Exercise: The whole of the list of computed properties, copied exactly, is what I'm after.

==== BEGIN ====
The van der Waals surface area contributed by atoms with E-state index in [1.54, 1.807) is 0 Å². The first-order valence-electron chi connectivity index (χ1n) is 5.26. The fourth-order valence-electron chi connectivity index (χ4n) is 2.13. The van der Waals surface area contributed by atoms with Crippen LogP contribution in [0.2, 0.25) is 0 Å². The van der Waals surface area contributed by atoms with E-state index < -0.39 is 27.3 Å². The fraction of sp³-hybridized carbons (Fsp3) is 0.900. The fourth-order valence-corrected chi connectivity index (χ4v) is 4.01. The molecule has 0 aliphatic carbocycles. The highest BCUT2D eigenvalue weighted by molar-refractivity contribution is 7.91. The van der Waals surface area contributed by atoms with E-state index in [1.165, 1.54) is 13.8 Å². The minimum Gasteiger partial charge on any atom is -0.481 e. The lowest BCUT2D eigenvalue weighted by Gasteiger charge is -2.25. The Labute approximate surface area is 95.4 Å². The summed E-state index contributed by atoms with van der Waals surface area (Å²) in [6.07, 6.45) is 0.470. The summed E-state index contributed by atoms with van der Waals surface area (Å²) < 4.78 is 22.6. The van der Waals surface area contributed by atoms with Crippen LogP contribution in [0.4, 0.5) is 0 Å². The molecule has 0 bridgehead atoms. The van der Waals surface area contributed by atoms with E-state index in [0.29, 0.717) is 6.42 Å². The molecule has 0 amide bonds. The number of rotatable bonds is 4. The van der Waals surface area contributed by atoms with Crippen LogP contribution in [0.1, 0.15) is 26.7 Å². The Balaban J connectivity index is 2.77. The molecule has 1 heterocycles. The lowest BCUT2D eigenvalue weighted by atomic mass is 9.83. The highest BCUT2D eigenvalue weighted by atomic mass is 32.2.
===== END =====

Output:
The van der Waals surface area contributed by atoms with E-state index in [1.54, 1.807) is 0 Å². The first-order valence-electron chi connectivity index (χ1n) is 5.26. The fourth-order valence-electron chi connectivity index (χ4n) is 2.13. The van der Waals surface area contributed by atoms with Crippen LogP contribution in [0.2, 0.25) is 0 Å². The van der Waals surface area contributed by atoms with E-state index < -0.39 is 27.3 Å². The fraction of sp³-hybridized carbons (Fsp3) is 0.900. The fourth-order valence-corrected chi connectivity index (χ4v) is 4.01. The molecule has 0 aliphatic carbocycles. The highest BCUT2D eigenvalue weighted by molar-refractivity contribution is 7.91. The van der Waals surface area contributed by atoms with E-state index in [1.165, 1.54) is 13.8 Å². The minimum Gasteiger partial charge on any atom is -0.481 e. The lowest BCUT2D eigenvalue weighted by Gasteiger charge is -2.25. The Labute approximate surface area is 95.4 Å². The summed E-state index contributed by atoms with van der Waals surface area (Å²) in [6.07, 6.45) is 0.470. The summed E-state index contributed by atoms with van der Waals surface area (Å²) < 4.78 is 22.6. The van der Waals surface area contributed by atoms with Crippen LogP contribution in [0.4, 0.5) is 0 Å². The molecule has 0 bridgehead atoms. The van der Waals surface area contributed by atoms with E-state index in [0.29, 0.717) is 6.42 Å². The molecule has 0 amide bonds. The number of rotatable bonds is 4. The van der Waals surface area contributed by atoms with Crippen LogP contribution in [0.1, 0.15) is 26.7 Å². The Balaban J connectivity index is 2.77. The molecule has 1 heterocycles. The lowest BCUT2D eigenvalue weighted by atomic mass is 9.83. The highest BCUT2D eigenvalue weighted by atomic mass is 32.2.